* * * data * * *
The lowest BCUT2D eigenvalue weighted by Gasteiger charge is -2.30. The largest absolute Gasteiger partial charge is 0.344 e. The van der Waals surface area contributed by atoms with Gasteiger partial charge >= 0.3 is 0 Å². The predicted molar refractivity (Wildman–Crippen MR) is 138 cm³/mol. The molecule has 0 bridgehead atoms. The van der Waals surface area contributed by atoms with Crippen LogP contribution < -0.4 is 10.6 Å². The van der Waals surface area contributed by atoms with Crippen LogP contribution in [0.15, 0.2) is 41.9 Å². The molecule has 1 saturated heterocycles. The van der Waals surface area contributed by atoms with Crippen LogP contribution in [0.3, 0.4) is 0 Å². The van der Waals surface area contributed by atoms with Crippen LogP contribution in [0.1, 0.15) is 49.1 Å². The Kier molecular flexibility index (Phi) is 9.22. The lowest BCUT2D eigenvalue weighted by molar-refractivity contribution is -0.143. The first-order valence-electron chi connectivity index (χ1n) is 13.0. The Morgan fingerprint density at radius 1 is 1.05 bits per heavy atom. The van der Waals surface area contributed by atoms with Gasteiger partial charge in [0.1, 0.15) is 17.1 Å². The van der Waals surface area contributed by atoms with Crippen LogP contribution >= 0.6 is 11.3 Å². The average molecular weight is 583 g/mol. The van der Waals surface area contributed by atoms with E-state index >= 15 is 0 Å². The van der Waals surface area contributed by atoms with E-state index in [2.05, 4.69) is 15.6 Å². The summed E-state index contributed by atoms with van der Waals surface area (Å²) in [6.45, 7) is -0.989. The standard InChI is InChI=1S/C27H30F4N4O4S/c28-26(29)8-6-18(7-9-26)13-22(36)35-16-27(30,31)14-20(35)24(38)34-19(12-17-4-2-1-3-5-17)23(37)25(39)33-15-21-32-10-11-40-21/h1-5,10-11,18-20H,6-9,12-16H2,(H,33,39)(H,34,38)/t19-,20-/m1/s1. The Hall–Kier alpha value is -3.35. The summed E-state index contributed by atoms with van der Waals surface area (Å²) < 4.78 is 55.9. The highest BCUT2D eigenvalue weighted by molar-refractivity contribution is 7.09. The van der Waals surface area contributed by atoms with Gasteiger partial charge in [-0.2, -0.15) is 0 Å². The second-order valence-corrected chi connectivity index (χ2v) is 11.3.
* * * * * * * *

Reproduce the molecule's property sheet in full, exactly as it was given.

The lowest BCUT2D eigenvalue weighted by Gasteiger charge is -2.30. The largest absolute Gasteiger partial charge is 0.344 e. The van der Waals surface area contributed by atoms with Gasteiger partial charge >= 0.3 is 0 Å². The predicted molar refractivity (Wildman–Crippen MR) is 138 cm³/mol. The molecule has 0 bridgehead atoms. The van der Waals surface area contributed by atoms with Crippen LogP contribution < -0.4 is 10.6 Å². The van der Waals surface area contributed by atoms with Crippen LogP contribution in [0.15, 0.2) is 41.9 Å². The molecule has 1 saturated heterocycles. The van der Waals surface area contributed by atoms with Crippen LogP contribution in [0.3, 0.4) is 0 Å². The van der Waals surface area contributed by atoms with Crippen LogP contribution in [0.1, 0.15) is 49.1 Å². The Kier molecular flexibility index (Phi) is 9.22. The lowest BCUT2D eigenvalue weighted by molar-refractivity contribution is -0.143. The first-order valence-electron chi connectivity index (χ1n) is 13.0. The Morgan fingerprint density at radius 1 is 1.05 bits per heavy atom. The van der Waals surface area contributed by atoms with Gasteiger partial charge in [0.1, 0.15) is 17.1 Å². The van der Waals surface area contributed by atoms with Crippen LogP contribution >= 0.6 is 11.3 Å². The average molecular weight is 583 g/mol. The van der Waals surface area contributed by atoms with E-state index >= 15 is 0 Å². The van der Waals surface area contributed by atoms with E-state index in [2.05, 4.69) is 15.6 Å². The summed E-state index contributed by atoms with van der Waals surface area (Å²) in [6.45, 7) is -0.989. The standard InChI is InChI=1S/C27H30F4N4O4S/c28-26(29)8-6-18(7-9-26)13-22(36)35-16-27(30,31)14-20(35)24(38)34-19(12-17-4-2-1-3-5-17)23(37)25(39)33-15-21-32-10-11-40-21/h1-5,10-11,18-20H,6-9,12-16H2,(H,33,39)(H,34,38)/t19-,20-/m1/s1. The Hall–Kier alpha value is -3.35. The summed E-state index contributed by atoms with van der Waals surface area (Å²) < 4.78 is 55.9. The highest BCUT2D eigenvalue weighted by molar-refractivity contribution is 7.09. The van der Waals surface area contributed by atoms with Gasteiger partial charge in [-0.2, -0.15) is 0 Å². The second-order valence-corrected chi connectivity index (χ2v) is 11.3.